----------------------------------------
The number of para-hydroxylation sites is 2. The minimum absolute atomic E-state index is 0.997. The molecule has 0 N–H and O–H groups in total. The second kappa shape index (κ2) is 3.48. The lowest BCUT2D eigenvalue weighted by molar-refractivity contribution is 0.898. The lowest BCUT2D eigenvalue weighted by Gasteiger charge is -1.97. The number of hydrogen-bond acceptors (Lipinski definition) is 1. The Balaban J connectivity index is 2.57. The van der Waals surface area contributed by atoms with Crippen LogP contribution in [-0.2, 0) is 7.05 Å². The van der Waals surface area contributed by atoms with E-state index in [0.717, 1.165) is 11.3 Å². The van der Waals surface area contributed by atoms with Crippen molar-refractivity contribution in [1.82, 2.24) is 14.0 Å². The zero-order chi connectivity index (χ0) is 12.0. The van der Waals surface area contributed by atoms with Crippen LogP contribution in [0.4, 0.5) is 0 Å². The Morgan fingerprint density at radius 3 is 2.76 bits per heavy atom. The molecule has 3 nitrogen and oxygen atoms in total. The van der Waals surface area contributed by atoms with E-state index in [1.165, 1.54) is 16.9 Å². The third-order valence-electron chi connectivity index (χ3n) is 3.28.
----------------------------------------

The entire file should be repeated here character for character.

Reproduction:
The number of para-hydroxylation sites is 2. The minimum absolute atomic E-state index is 0.997. The molecule has 0 N–H and O–H groups in total. The second kappa shape index (κ2) is 3.48. The lowest BCUT2D eigenvalue weighted by molar-refractivity contribution is 0.898. The lowest BCUT2D eigenvalue weighted by Gasteiger charge is -1.97. The number of hydrogen-bond acceptors (Lipinski definition) is 1. The Balaban J connectivity index is 2.57. The van der Waals surface area contributed by atoms with Crippen LogP contribution in [-0.2, 0) is 7.05 Å². The van der Waals surface area contributed by atoms with E-state index in [0.717, 1.165) is 11.3 Å². The van der Waals surface area contributed by atoms with Crippen molar-refractivity contribution in [1.82, 2.24) is 14.0 Å². The zero-order chi connectivity index (χ0) is 12.0. The van der Waals surface area contributed by atoms with Crippen LogP contribution in [0.4, 0.5) is 0 Å². The Morgan fingerprint density at radius 3 is 2.76 bits per heavy atom. The molecule has 3 nitrogen and oxygen atoms in total. The van der Waals surface area contributed by atoms with E-state index in [1.165, 1.54) is 16.9 Å². The third-order valence-electron chi connectivity index (χ3n) is 3.28.